Highly Anticipated Doing Business in Washington, DC Guidebook Now Available
Published by the Washington DC Economic Partnership, the Easy-to-Read Guide Offers Invaluable Tips on Starting a Business
Contact: Crystal Wright
Baker Wright Group
August 22, 2007
Washington, D.C.—Have you ever wanted to start a business in the District of Columbia or needed advice on expanding or relocating one and didn’t know where to start?
The 2007 Doing Business in Washington, DC free guidebook helps navigate aspiring entrepreneurs or business owners through all the steps. Published yearly by the Washington DC Economic Partnership (WDCEP) and made available to the public today, the 96 page “how to manual” covers the nuts and bolts for successfully starting from conception to reality.
It also offers invaluable information and resources for medium to large sized businesses. Designed to help every type of business, the guide also includes numerous public and private resources filled with indispensable information on making the most of your business in the District of Columbia.
Nearly 150 residents waited in line to receive the first copies of the guidebook today. One of the most vibrant and fastest growing economies in the nation, it is no wonder people want to start, expand or relocate businesses in the District.
In fact, DC ranked the sixth city in the nation for entrepreneurship and ranked second in the nation for real estate development. The city is also a hotbed for women entrepreneurs, a recent study of business opportunities for women in 100 of the nation’s largest cities found DC came in second next to San Francisco.
“Local businesses of all sizes anchored by DC’s local labor force are continuing to fuel the unprecedented economic renaissance occurring in our city today. Innovative organizations and programs, like the Washington DC Economic Partnership, DC Main Streets, and the Department of Small Local Business Development, deliver tangible results from the ground up.
This guidebook is yet another tool in our economic arsenal to revitalize our communities,” remarked, Councilmember Kwame R. Brown, Chair of the Committee on Economic Development.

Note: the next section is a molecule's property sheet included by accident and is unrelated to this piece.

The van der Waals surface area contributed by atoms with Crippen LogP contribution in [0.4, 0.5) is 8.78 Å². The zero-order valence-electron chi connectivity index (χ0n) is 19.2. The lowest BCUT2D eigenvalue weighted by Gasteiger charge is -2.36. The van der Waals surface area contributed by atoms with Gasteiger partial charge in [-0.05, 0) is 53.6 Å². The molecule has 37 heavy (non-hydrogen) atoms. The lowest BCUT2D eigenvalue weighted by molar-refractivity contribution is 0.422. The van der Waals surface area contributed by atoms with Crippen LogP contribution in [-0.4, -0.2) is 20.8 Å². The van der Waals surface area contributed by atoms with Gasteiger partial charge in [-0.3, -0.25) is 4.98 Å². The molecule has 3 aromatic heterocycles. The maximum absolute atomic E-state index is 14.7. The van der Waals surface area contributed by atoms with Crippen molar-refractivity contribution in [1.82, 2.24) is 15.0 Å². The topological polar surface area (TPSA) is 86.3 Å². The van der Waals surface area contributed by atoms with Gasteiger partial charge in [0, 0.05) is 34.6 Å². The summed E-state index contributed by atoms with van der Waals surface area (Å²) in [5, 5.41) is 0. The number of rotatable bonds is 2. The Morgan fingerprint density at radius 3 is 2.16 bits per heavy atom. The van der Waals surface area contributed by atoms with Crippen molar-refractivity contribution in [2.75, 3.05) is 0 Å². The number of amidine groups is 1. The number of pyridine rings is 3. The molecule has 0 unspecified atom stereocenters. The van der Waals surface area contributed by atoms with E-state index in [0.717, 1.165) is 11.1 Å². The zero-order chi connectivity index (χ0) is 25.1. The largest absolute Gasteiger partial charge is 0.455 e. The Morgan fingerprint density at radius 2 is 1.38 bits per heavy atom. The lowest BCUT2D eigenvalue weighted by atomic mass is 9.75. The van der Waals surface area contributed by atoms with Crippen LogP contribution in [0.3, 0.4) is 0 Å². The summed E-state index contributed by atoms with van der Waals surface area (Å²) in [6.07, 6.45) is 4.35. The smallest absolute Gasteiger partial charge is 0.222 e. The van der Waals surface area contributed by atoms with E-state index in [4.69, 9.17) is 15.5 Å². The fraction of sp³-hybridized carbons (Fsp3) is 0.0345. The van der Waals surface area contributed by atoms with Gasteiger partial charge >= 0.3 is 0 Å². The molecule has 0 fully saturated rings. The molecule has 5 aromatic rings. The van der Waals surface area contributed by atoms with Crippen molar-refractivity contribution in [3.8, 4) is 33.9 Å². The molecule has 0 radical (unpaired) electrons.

“Doing Business in Washington, DC compiles a wealth of information in one book to help businesses connect with the public and private resources they need not only to start a business but keep it growing and thriving,” said Neil O. Albert, Deputy Mayor for Planning and Economic Development. “This administration remains committed to bringing economic opportunity to all corners of the city and providing innovative programs that continue to support the growth of entrepreneurs and businesses in our great city,” added Albert.
Whether you’re a budding entrepreneur or a medium sized business looking to expand, there are requirements you need to know to successfully operate your business in DC. The 2007 Doing Business in Washington, DC is divided into nine chapters covering everything from writing a business plan and defining ownership structure to business insurance and government contracting. It also has a chapter devoted to starting a non-profit in DC. Non-profits are the second largest employers in the District, totaling 44,078 employees.
Many existing business may not be aware of the financial benefits of operating a business in our city. The guide dedicates a chapter to providing businesses with information on the wide array of tax and other financial benefits available to businesses through federal and district incentives. For example, the District offers one of the most attractive incentive packages for high-tech businesses in the country. The New E-conomy Transformation Act of 2000 (NET 2000) provides certain credits, exemptions and other benefits for a Qualified High Technology Company (QHTC).
Regardless of the business you want to start or currently operate, you will find Doing Business in Washington, DC is a roadmap to running a successful business filled with information, tips, and resources in one handy guide. The book is available to consumers at the Washington DC Economic Partnership office.
Published annually by WDCEP, this year’s 2007 edition was made possible by generous contributions from the following organizations: Deputy Mayor’s Office of Planning and Economic Development, Citibank, District of Columbia Housing Finance Agency, Euclid Mortgage Services, Government of the District of Columbia Department of Insurance, Securities and Banking, District Department of the Environment, and BusinessPremier, an initiative of the WDCEP.
The WDCEP’s BusinessPremier is a collaborative effort of the Government of the District of Columbia, the Washington DC Economic Partnership, and economic development, community development and workforce development organizations. It has been designed to help businesses grow and thrive in the District of Columbia by providing no-fee access to business resources and services.
The WDCEP is a 501(c)3 non-profit, public/private partnership dedicated to promoting business opportunities throughout DC and contributing to business retention and attraction activities. For more information visit www.wdcep.com/about.